Seniors and Suicide Grief is a Factor
WAMU American University Radio posted this article "Isolated and Struggling, Many Seniors Turning to Suicide". Nothing new here it has been know for some time, seniors are a forgotten generation particularly when it comes to mental health.
In 2017 there were 47,000 suicides. According to the CDC greater than 8,500 (18%) were 65 and older. Men who are 65 and older face the highest risk. At 85 and older regardless of gender they are the second most likely group to die from suicide.
Another statistic, one out of four seniors attempting suicide dies while one out of 200 young adults attempting suicide succeeds. Unclear why but it is thought with seniors being isolated rescue is more difficult and seniors may be for deliberate in their planning. With age comes wisdom I guess.
There are a number of reasons for this statistic, loneliness, isolation, chronic illness, transition, and bereavement. Loss of a loved one is disproportionately linked to older adults which triggers major depression and complicated grief.
What to watch for? Stockpiling meds, suddenly revising a Will, heavy drug or alcohol use. Statements of hopelessness and withdrawing.
In the end we all grief differently and anyone one in throws of grief needs support. Seniors need a bit more attention and care.
Grieving While Interneting
From the Guardian "Grieving in he internet age: would posting photos of my dead friend look performative?" This is by Katie Cunningham.
Cunningham describes her desire to post a photo of a friend who died in 2012. She realized this year that most of the memorial events each year were fading. Add to that being unsure of how to remember the dead online. This is a pretty telling quote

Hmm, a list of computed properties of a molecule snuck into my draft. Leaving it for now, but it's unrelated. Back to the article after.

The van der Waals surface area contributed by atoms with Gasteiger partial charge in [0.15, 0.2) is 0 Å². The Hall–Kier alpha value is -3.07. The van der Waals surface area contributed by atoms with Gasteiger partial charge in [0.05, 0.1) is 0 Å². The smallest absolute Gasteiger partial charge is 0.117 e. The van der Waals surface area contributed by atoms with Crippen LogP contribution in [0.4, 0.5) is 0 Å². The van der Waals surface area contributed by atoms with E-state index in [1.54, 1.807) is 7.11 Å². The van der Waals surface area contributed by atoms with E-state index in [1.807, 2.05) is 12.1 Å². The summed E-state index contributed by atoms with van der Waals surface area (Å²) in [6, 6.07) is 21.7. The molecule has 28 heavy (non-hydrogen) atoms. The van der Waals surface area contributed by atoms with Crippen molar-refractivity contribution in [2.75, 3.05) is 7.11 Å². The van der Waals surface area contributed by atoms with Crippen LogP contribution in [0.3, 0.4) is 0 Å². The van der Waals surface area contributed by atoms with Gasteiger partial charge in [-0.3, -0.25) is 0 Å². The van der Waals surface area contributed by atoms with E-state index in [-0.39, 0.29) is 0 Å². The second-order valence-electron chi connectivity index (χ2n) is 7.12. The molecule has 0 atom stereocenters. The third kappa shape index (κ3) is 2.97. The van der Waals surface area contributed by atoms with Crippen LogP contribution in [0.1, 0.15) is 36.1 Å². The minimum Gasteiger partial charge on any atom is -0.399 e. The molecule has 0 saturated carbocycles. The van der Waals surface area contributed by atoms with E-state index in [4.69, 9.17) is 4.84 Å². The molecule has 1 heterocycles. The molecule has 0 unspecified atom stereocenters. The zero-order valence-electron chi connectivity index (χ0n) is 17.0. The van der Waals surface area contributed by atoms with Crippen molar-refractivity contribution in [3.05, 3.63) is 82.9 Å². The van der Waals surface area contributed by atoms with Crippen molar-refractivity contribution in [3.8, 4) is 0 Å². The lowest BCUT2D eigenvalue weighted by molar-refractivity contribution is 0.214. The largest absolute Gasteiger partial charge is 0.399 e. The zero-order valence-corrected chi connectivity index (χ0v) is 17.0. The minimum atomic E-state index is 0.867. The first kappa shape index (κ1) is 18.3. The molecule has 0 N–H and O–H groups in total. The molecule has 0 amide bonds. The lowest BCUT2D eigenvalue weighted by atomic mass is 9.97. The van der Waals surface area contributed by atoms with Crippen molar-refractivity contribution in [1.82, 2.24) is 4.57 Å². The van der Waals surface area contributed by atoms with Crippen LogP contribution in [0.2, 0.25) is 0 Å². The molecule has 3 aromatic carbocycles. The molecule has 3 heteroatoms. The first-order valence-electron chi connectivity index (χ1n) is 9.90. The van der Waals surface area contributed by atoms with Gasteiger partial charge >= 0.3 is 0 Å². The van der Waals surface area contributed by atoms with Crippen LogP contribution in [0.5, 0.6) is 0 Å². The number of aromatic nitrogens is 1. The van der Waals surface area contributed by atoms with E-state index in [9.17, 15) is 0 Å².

Was it disingenuous to shitpost on Twitter all week then pretend that day in April was anything but swamped in sadness? If everything we do is online, is the omission tantamount to forgetting him?
Read it and see what you think.
Love, Loss, and Outcome
This is from a Blog Living. Good. Grief. Jen has a post from July 3, 2019 "What you gain when you loose a spouse." Before any longer I am not sure if this link came from my news reader or it is from someone I am following on Hot Young Widows Club. If it's the later I am sorry Jen
Here is a partial list of what you gain when loosing a spouse. They are pretty spot on. responsibility, built, exhaustion, loneliness, and triggers. Here are some positives she shared Love (so true read why), appreciation, spidey senses, hurt, and compassion (pro or con on that)
This is an excellent read so go read.
Five Support Tools to Aid Someone Grieving
From Eve Digital "How to support a grieving person" By Luthya Wanjiru. I know the majority of my readers her know this cold and have come face to face with the epic fails of some who were clueless on how to support them in their grief.
I would recommend 1. Read the article and see how many of the five support techniques helped you in your grieving. 2. Share this far and wide so those who have friends family colleagues in grief have a hint on what to do.
All in the list is good. I'd say #4 Don't disappear after the funeral is excellent
The bereaved person may look fine on the outside, while they are suffering on the inside. Avoid saying things like “You are so strong” or “You look so well.” This puts excess pressure on the person to keep up appearances and to hide their true feelings.